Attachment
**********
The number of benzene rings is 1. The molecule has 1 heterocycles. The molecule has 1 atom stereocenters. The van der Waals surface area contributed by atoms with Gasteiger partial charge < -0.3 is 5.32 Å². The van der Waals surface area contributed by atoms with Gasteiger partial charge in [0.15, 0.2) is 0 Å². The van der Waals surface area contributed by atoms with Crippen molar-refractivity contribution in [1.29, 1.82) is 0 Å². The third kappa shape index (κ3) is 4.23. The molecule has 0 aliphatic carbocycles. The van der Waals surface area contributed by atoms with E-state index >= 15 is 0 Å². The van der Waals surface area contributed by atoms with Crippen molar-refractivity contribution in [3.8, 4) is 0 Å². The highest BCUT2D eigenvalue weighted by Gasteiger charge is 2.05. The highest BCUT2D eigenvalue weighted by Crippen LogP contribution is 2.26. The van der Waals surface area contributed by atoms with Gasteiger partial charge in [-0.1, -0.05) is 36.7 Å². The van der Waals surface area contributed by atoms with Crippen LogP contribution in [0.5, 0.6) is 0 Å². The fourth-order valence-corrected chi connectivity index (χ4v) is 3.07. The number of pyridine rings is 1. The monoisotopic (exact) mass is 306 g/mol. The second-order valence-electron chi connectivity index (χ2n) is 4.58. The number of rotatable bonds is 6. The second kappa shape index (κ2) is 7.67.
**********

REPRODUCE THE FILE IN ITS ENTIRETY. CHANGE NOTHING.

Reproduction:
The number of benzene rings is 1. The molecule has 1 heterocycles. The molecule has 1 atom stereocenters. The van der Waals surface area contributed by atoms with Gasteiger partial charge < -0.3 is 5.32 Å². The van der Waals surface area contributed by atoms with Gasteiger partial charge in [0.15, 0.2) is 0 Å². The van der Waals surface area contributed by atoms with Crippen molar-refractivity contribution in [1.29, 1.82) is 0 Å². The third kappa shape index (κ3) is 4.23. The molecule has 0 aliphatic carbocycles. The van der Waals surface area contributed by atoms with E-state index >= 15 is 0 Å². The van der Waals surface area contributed by atoms with Crippen molar-refractivity contribution in [3.8, 4) is 0 Å². The highest BCUT2D eigenvalue weighted by Gasteiger charge is 2.05. The highest BCUT2D eigenvalue weighted by Crippen LogP contribution is 2.26. The van der Waals surface area contributed by atoms with Gasteiger partial charge in [-0.1, -0.05) is 36.7 Å². The van der Waals surface area contributed by atoms with Crippen LogP contribution in [0.5, 0.6) is 0 Å². The fourth-order valence-corrected chi connectivity index (χ4v) is 3.07. The number of pyridine rings is 1. The monoisotopic (exact) mass is 306 g/mol. The second-order valence-electron chi connectivity index (χ2n) is 4.58. The number of rotatable bonds is 6. The second kappa shape index (κ2) is 7.67.